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Pension Legislation

posted by John Pottow

Congress is putting the final touches on a pension reform bill as the House-Senate Conference is ironing its final differences.  This bill deals with some relatively arcane but nontheless vital issues,
especially for workers with traditional defined-benefit pension plans.

When companies make pension promises to workers, they are in effect binding themeselves to pay future debts.  How do we know these promises aren't pie in the sky that the companies will never be able to pay?  Because the government requires companies to "fund" these future pension obligations.  It does so by making a bunch of actuarial calculations on what these future promises will cost, and how many assets the companies will need to cover them.  When companies don't have enough assets to cover these liabilities, as set forth in the pension regulators' formula, their pension plans are deemed "underfunded."

In the big pension reform of the 1980s, Congress gave companies with underfunded pension plans 30 years to make catch-up payments, and even then they only had to reach a target of assets sufficient to cover 90% of pension liabilities.

The new bill clamps down (at least somewhat).  For example, it would require fully funding underfunded pensions within 7 years (the airlines have squalked they'll fold with that requirement, so will probably get a carve-out exception).  And by "fully funded," they mean it this time: 100% coverage, not just 90%.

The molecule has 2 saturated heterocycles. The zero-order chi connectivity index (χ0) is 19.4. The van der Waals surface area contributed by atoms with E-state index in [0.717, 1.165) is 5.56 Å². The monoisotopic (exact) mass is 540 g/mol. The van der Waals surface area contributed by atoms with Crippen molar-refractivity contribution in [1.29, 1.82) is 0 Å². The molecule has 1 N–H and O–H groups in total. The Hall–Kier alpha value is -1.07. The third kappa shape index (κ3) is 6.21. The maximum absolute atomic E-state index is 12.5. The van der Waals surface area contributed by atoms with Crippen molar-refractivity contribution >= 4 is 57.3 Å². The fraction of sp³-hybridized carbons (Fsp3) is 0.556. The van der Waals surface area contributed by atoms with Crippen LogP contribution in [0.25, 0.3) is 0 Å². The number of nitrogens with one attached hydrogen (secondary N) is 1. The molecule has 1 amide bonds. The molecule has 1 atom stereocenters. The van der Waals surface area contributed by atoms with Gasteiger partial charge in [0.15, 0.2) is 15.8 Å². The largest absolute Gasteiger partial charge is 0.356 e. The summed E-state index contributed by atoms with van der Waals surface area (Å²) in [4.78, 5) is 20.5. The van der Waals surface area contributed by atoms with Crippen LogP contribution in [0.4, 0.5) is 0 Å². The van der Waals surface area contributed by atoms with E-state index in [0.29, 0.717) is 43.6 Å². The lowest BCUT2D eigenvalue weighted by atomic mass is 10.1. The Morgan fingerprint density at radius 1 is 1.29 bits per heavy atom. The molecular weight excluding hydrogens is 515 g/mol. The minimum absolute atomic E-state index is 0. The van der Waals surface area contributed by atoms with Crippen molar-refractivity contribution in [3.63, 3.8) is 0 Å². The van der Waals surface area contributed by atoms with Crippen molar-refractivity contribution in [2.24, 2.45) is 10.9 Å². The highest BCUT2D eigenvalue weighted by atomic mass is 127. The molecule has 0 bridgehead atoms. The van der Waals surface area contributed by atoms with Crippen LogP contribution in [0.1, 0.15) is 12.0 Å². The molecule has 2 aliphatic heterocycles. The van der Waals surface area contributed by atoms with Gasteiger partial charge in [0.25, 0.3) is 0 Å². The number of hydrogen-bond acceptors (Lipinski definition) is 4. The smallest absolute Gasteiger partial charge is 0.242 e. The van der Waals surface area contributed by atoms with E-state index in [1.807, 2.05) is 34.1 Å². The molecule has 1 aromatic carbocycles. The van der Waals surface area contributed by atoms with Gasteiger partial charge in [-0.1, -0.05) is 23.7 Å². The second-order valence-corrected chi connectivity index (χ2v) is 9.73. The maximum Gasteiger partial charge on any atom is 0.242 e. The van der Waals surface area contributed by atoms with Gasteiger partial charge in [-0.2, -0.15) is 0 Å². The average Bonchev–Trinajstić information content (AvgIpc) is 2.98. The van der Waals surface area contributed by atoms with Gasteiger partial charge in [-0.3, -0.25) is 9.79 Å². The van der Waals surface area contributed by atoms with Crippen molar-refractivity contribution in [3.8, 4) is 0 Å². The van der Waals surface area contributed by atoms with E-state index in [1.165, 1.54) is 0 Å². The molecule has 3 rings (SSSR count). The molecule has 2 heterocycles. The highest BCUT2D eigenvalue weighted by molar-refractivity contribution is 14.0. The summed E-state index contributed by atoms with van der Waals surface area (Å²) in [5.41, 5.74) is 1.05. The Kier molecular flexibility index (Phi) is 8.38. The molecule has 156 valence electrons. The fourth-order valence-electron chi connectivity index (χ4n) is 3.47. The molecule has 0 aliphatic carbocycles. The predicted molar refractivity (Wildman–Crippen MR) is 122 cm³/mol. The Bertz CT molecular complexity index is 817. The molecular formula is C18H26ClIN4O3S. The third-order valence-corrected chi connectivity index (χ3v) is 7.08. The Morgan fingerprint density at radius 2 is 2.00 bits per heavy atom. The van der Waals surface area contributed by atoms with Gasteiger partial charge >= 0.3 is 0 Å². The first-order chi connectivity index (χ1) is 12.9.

Good news for future pensioners (i.e., current workers, i.e., most of us), right?  Not necessarily.  One of the clear results of Congress's sensible clamp down on underfunded pensions is that other companies will do just what the airlines are doing in bankruptcy: discontinue defined-benefit pension plans for their workers.  When we account honestly for how expensive these plans really are to American businesses, the unfortunate price for our commendable transparency is the unhappy realization that many companies simply can't afford the promises they're making (or, more precisely, the promises that were made some time ago).  Whether they were dishonest in making those promises back then, grossly optimistic, or just incompetent is, sadly, now water under the bridge.  Whatever the reason, as the true costs of defined-benfit pension plans set in -- and are drawn into the light by the new pension bill which makes them harder to hide -- companies will simply get out of defined-benefit plans altogether and move to defined-contribution plans (the fancy name for 401(k)s).  We've seen this happening already with historical data gathered by the Survey of Consumer Finance.  So instead of shouldering the huge risk of uncertain future health care costs and longevity increases of a baby-boom population, businesses will pass that risk along to their workers.  If the workers make poor investment decisions and lose all their future pension money, they'll always have the final, ultimate defined-benefit plan of all: social security.  At least for now.  (That's an underfunded pension plan that Congress has so far avoided.)

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